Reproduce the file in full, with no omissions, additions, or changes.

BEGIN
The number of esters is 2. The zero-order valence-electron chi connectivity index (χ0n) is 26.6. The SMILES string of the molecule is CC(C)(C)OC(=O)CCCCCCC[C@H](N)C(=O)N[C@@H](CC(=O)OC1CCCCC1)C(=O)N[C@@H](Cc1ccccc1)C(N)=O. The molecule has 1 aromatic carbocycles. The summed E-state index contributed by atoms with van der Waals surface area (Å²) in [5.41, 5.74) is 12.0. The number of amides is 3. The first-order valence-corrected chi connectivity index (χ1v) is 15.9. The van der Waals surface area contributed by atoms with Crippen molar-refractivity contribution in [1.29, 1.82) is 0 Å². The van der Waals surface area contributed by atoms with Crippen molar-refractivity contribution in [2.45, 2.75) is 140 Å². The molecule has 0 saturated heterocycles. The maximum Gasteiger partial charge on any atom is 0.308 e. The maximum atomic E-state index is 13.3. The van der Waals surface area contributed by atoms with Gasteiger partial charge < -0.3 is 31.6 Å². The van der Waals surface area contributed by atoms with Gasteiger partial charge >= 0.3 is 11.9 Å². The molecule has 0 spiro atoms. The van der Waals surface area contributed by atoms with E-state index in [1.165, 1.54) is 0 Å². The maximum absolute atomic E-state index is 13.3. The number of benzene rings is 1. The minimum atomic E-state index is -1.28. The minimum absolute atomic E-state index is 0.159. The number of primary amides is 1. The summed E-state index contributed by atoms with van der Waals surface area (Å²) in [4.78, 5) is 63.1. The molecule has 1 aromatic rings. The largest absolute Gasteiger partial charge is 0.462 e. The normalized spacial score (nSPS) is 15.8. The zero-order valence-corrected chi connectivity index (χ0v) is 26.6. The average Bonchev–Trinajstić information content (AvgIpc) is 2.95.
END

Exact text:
The number of esters is 2. The zero-order valence-electron chi connectivity index (χ0n) is 26.6. The SMILES string of the molecule is CC(C)(C)OC(=O)CCCCCCC[C@H](N)C(=O)N[C@@H](CC(=O)OC1CCCCC1)C(=O)N[C@@H](Cc1ccccc1)C(N)=O. The molecule has 1 aromatic carbocycles. The summed E-state index contributed by atoms with van der Waals surface area (Å²) in [5.41, 5.74) is 12.0. The number of amides is 3. The first-order valence-corrected chi connectivity index (χ1v) is 15.9. The van der Waals surface area contributed by atoms with Crippen molar-refractivity contribution in [1.29, 1.82) is 0 Å². The van der Waals surface area contributed by atoms with Crippen molar-refractivity contribution in [2.45, 2.75) is 140 Å². The molecule has 0 saturated heterocycles. The maximum Gasteiger partial charge on any atom is 0.308 e. The maximum atomic E-state index is 13.3. The van der Waals surface area contributed by atoms with Gasteiger partial charge < -0.3 is 31.6 Å². The van der Waals surface area contributed by atoms with Gasteiger partial charge >= 0.3 is 11.9 Å². The molecule has 0 spiro atoms. The van der Waals surface area contributed by atoms with E-state index in [1.165, 1.54) is 0 Å². The maximum absolute atomic E-state index is 13.3. The number of benzene rings is 1. The minimum atomic E-state index is -1.28. The minimum absolute atomic E-state index is 0.159. The number of primary amides is 1. The summed E-state index contributed by atoms with van der Waals surface area (Å²) in [4.78, 5) is 63.1. The molecule has 1 aromatic rings. The largest absolute Gasteiger partial charge is 0.462 e. The normalized spacial score (nSPS) is 15.8. The zero-order valence-corrected chi connectivity index (χ0v) is 26.6. The average Bonchev–Trinajstić information content (AvgIpc) is 2.95.